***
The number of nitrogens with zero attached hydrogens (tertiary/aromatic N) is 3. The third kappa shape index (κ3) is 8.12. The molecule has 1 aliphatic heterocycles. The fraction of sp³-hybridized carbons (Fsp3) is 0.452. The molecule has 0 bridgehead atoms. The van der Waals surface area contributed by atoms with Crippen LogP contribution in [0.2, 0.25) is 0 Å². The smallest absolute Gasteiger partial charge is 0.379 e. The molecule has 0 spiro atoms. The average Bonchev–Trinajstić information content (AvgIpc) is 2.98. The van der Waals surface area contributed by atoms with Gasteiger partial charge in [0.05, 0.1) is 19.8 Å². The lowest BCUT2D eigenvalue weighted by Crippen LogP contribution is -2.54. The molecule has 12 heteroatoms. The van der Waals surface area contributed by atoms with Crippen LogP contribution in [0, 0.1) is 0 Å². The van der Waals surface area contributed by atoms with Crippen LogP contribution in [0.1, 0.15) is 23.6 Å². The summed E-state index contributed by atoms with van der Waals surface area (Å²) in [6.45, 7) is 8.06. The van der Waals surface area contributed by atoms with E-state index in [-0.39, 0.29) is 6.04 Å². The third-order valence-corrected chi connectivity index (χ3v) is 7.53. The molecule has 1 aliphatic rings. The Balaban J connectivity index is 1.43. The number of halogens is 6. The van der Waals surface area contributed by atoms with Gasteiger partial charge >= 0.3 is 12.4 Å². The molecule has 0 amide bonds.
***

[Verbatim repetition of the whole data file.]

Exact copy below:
The number of nitrogens with zero attached hydrogens (tertiary/aromatic N) is 3. The third kappa shape index (κ3) is 8.12. The molecule has 1 aliphatic heterocycles. The fraction of sp³-hybridized carbons (Fsp3) is 0.452. The molecule has 0 bridgehead atoms. The van der Waals surface area contributed by atoms with Crippen LogP contribution in [0.2, 0.25) is 0 Å². The smallest absolute Gasteiger partial charge is 0.379 e. The molecule has 0 spiro atoms. The average Bonchev–Trinajstić information content (AvgIpc) is 2.98. The van der Waals surface area contributed by atoms with Gasteiger partial charge in [0.05, 0.1) is 19.8 Å². The lowest BCUT2D eigenvalue weighted by Crippen LogP contribution is -2.54. The molecule has 12 heteroatoms. The van der Waals surface area contributed by atoms with Crippen LogP contribution in [0, 0.1) is 0 Å². The van der Waals surface area contributed by atoms with Crippen LogP contribution in [0.1, 0.15) is 23.6 Å². The summed E-state index contributed by atoms with van der Waals surface area (Å²) in [6.45, 7) is 8.06. The van der Waals surface area contributed by atoms with E-state index in [-0.39, 0.29) is 6.04 Å². The third-order valence-corrected chi connectivity index (χ3v) is 7.53. The molecule has 1 aliphatic rings. The Balaban J connectivity index is 1.43. The number of halogens is 6. The van der Waals surface area contributed by atoms with Gasteiger partial charge >= 0.3 is 12.4 Å². The molecule has 0 amide bonds.